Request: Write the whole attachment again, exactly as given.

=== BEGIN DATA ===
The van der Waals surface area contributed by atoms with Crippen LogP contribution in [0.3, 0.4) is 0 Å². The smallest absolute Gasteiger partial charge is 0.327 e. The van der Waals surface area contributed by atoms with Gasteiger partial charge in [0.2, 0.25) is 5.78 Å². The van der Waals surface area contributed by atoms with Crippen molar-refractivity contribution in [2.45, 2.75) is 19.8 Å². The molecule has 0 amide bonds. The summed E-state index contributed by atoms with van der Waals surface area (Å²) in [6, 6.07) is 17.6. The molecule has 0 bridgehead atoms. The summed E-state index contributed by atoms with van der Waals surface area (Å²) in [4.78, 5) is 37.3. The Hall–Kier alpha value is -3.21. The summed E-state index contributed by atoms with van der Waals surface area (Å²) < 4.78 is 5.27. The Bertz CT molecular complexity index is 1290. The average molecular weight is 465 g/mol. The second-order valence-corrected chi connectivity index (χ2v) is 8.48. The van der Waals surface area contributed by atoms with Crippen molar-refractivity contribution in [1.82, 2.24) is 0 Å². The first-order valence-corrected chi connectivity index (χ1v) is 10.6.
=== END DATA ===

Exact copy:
The van der Waals surface area contributed by atoms with Crippen LogP contribution in [0.3, 0.4) is 0 Å². The smallest absolute Gasteiger partial charge is 0.327 e. The van der Waals surface area contributed by atoms with Gasteiger partial charge in [0.2, 0.25) is 5.78 Å². The van der Waals surface area contributed by atoms with Crippen molar-refractivity contribution in [2.45, 2.75) is 19.8 Å². The molecule has 0 amide bonds. The summed E-state index contributed by atoms with van der Waals surface area (Å²) in [6, 6.07) is 17.6. The molecule has 0 bridgehead atoms. The summed E-state index contributed by atoms with van der Waals surface area (Å²) in [4.78, 5) is 37.3. The Hall–Kier alpha value is -3.21. The summed E-state index contributed by atoms with van der Waals surface area (Å²) < 4.78 is 5.27. The Bertz CT molecular complexity index is 1290. The average molecular weight is 465 g/mol. The second-order valence-corrected chi connectivity index (χ2v) is 8.48. The van der Waals surface area contributed by atoms with Crippen molar-refractivity contribution in [1.82, 2.24) is 0 Å². The first-order valence-corrected chi connectivity index (χ1v) is 10.6.